Three-dimensionalizing the past

GIF made with the NYPL Labs Stereogranimator - view more at http://stereo.nypl.org/gallery/index

Niagara, Whirlpool Rapids. 1865?-1880?

GIF made with the NYPL Labs Stereogranimator - view more at http://stereo.nypl.org/gallery/index

Big tree, felled in Frezno Grove, (78 ft. circum.)1871 1868?-1872?

GIF made with the NYPL Labs Stereogranimator - view more at http://stereo.nypl.org/gallery/index

Horse Shoe Fall and remains of Table Rock. 1869?-1880?

GIF made with the NYPL Labs Stereogranimator - view more at http://stereo.nypl.org/gallery/index

Scenes in camp. 1st Brigade, Conn., Philadelphia. 1876 1865?-1907

GIF made with the NYPL Labs Stereogranimator - view more at http://stereo.nypl.org/gallery/index

Ice Grotto, Niagara, N.Y. 1860?-1895?

GIF made with the NYPL Labs Stereogranimator - view more at http://stereo.nypl.org/gallery/index

An Hour's search or Aunt Venue hunting for Florida fleas 1867?-1895?

GIF made with the NYPL Labs Stereogranimator - view more at http://stereo.nypl.org/gallery/index

An Opium Den, Chinatown, San Francisco, Ca. 1868?-1900? 1898

OK, I have to admit it. I am totally fascinated with this early technology of stereoscope images from the 1850s to 1930s. I have a collection of many of these images, especially from World War I, as well as an old stereoscope to view them. Because these photos are taken with a camera with two lenses whose distance from each other is the distance between our eyes, when we view them through the stereoscope, they become three dimensional. I even have an image of my mother taken by my father from before I was born using a stereoscope camera. The experience of viewing these pictures is still quite intriguing as it must have been to the very first users.  There is something very haunting about the realistic three-dimensionality of these images. When viewed through the stereoscope, you feel as if you are viscerally there in the space and place, a kind of illicit time travel.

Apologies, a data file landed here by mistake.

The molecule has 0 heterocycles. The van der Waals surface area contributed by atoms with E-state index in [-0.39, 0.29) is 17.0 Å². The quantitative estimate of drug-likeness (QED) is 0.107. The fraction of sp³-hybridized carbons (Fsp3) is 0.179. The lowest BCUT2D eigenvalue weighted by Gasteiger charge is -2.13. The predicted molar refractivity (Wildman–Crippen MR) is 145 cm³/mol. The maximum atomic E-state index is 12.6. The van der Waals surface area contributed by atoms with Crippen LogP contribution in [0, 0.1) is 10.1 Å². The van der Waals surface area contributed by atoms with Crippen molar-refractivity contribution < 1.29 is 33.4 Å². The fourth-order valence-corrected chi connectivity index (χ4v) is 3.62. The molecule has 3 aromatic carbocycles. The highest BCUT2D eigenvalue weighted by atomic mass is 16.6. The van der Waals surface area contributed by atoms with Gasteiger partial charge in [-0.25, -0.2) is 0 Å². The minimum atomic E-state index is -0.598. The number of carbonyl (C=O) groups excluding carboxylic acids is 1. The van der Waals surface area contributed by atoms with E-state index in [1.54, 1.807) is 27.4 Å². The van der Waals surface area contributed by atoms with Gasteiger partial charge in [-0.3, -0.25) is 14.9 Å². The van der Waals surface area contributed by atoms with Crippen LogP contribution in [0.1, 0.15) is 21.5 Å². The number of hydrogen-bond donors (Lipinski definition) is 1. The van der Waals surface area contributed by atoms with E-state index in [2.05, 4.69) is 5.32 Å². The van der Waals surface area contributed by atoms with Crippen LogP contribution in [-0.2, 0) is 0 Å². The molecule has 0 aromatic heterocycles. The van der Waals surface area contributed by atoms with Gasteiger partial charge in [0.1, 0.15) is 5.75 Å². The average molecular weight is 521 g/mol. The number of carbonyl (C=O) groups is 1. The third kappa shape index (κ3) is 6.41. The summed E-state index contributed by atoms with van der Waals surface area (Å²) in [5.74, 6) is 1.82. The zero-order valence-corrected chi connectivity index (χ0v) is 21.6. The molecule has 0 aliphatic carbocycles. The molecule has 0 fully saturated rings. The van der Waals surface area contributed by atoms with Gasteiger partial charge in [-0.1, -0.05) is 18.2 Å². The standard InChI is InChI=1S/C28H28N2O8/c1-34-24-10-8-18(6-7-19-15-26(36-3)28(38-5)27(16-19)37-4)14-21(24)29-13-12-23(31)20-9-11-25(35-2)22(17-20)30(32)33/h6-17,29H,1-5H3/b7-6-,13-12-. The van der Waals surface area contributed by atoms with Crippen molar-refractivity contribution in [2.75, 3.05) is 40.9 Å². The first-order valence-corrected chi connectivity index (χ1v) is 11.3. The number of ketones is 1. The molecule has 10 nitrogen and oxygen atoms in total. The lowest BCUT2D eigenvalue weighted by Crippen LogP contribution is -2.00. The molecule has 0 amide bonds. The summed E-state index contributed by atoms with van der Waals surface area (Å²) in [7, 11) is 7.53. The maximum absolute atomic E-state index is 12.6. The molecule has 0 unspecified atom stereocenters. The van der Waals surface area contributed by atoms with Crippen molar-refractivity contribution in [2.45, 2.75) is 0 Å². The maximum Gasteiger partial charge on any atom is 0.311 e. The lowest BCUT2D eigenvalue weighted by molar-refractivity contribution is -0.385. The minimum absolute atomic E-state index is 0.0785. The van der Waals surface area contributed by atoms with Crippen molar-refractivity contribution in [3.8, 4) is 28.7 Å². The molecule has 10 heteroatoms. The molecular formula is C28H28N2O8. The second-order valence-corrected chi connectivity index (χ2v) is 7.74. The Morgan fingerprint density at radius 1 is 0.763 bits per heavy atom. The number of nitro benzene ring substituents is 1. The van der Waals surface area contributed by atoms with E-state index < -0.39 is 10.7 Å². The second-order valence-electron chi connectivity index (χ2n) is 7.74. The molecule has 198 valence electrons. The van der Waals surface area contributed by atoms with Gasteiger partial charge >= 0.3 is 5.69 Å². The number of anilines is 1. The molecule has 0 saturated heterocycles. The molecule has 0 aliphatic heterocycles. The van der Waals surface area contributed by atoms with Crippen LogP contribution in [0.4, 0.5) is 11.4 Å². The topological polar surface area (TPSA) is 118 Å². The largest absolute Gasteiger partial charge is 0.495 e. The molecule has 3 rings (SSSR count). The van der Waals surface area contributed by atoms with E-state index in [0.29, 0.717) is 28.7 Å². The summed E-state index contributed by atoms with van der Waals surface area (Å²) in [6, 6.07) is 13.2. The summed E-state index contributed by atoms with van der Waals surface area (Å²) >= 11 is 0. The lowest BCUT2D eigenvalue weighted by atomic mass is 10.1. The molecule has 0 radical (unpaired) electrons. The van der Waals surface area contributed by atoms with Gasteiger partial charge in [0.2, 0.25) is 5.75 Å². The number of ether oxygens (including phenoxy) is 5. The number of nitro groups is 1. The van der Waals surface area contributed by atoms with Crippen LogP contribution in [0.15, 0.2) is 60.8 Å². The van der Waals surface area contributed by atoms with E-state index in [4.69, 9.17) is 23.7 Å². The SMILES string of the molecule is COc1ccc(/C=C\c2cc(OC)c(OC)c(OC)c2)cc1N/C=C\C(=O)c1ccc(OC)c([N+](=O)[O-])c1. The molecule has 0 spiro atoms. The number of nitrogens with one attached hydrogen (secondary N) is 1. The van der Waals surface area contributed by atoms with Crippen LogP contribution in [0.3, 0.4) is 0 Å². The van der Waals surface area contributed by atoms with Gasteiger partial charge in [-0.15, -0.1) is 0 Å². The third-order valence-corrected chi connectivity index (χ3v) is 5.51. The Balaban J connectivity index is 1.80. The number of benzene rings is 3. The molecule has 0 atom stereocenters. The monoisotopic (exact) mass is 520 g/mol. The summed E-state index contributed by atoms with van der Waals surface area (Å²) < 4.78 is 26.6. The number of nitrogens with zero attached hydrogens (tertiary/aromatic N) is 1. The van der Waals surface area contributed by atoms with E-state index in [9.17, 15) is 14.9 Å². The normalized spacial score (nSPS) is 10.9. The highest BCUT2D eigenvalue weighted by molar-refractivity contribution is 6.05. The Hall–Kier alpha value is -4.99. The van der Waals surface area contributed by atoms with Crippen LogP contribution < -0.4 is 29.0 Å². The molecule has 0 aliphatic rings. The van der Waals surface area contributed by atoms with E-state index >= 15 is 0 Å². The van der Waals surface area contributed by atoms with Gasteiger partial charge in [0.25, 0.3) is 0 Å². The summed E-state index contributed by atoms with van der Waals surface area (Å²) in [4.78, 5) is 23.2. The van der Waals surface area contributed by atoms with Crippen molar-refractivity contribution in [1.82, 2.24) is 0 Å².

The New York Public Library has taken this old technology to the next technological phase by digitalizing their entire collection of stereoscopic images, over 40,000, and allowing users to digitally create the very same effect with a bit of animation as well. Anyone can have access to this Stereogranimator and can embed the images they create in blogs, websites, and other social media. It’s rather addictive, actually. Between papers I was grading last night, I found myself creating one of these images as a kind of palate cleanser.

In fact, you need to go to their site right now and three-dimensionalize some past. Then send me the links to your favorites.

GIF made with the NYPL Labs Stereogranimator - view more at http://stereo.nypl.org/gallery/index

Interior of a Cottage. 1869?-1880?

GIF made with the NYPL Labs Stereogranimator - view more at http://stereo.nypl.org/gallery/index

Dixon crossing Niagara below the Great Cantilever Bridge, U.S.A. 1895-1903

The link to the NYT’s article where I discovered the stereogranimator: 3-D It Yourself, Thanks to New Library Site.

This entry was posted in animation, photography and tagged , , , , , , , . Bookmark the permalink.

3 Responses to Three-dimensionalizing the past

  1. Okay, I’ll go to the website, but watching these images made me a little queasy, I have to admit.

  2. Pingback: Woman taking a stereoscopic photograph | Nexus

Leave a Reply

Fill in your details below or click an icon to log in:

WordPress.com Logo

You are commenting using your WordPress.com account. Log Out /  Change )

Twitter picture

You are commenting using your Twitter account. Log Out /  Change )

Facebook photo

You are commenting using your Facebook account. Log Out /  Change )

Connecting to %s